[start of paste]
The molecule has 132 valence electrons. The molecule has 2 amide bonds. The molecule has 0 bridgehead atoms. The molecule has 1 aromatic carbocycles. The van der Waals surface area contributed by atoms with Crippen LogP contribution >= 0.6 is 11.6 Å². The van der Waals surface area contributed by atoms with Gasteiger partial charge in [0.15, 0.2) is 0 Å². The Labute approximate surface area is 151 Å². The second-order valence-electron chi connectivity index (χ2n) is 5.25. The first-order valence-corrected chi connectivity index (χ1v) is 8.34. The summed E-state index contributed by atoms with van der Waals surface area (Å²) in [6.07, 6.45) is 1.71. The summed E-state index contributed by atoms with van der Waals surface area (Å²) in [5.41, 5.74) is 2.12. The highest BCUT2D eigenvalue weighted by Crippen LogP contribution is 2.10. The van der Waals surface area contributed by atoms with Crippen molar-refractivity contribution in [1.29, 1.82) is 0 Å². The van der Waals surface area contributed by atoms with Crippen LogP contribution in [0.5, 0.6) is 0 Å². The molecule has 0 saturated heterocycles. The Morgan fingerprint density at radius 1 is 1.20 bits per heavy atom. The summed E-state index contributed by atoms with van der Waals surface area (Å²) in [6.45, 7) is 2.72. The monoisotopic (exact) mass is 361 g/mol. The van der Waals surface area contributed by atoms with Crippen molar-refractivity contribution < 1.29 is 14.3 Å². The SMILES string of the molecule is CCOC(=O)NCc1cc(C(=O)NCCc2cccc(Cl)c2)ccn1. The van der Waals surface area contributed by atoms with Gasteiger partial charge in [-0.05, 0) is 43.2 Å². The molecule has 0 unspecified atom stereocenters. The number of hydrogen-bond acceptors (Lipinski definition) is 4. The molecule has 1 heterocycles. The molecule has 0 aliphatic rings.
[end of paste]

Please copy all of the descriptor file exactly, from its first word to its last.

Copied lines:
The molecule has 132 valence electrons. The molecule has 2 amide bonds. The molecule has 0 bridgehead atoms. The molecule has 1 aromatic carbocycles. The van der Waals surface area contributed by atoms with Crippen LogP contribution >= 0.6 is 11.6 Å². The van der Waals surface area contributed by atoms with Gasteiger partial charge in [0.15, 0.2) is 0 Å². The Labute approximate surface area is 151 Å². The second-order valence-electron chi connectivity index (χ2n) is 5.25. The first-order valence-corrected chi connectivity index (χ1v) is 8.34. The summed E-state index contributed by atoms with van der Waals surface area (Å²) in [6.07, 6.45) is 1.71. The summed E-state index contributed by atoms with van der Waals surface area (Å²) in [5.41, 5.74) is 2.12. The highest BCUT2D eigenvalue weighted by Crippen LogP contribution is 2.10. The van der Waals surface area contributed by atoms with Crippen molar-refractivity contribution in [1.29, 1.82) is 0 Å². The van der Waals surface area contributed by atoms with Crippen LogP contribution in [0.5, 0.6) is 0 Å². The molecule has 0 saturated heterocycles. The Morgan fingerprint density at radius 1 is 1.20 bits per heavy atom. The summed E-state index contributed by atoms with van der Waals surface area (Å²) in [6.45, 7) is 2.72. The monoisotopic (exact) mass is 361 g/mol. The van der Waals surface area contributed by atoms with Crippen molar-refractivity contribution < 1.29 is 14.3 Å². The SMILES string of the molecule is CCOC(=O)NCc1cc(C(=O)NCCc2cccc(Cl)c2)ccn1. The van der Waals surface area contributed by atoms with Gasteiger partial charge in [-0.05, 0) is 43.2 Å². The molecule has 0 unspecified atom stereocenters. The number of hydrogen-bond acceptors (Lipinski definition) is 4. The molecule has 1 heterocycles. The molecule has 0 aliphatic rings.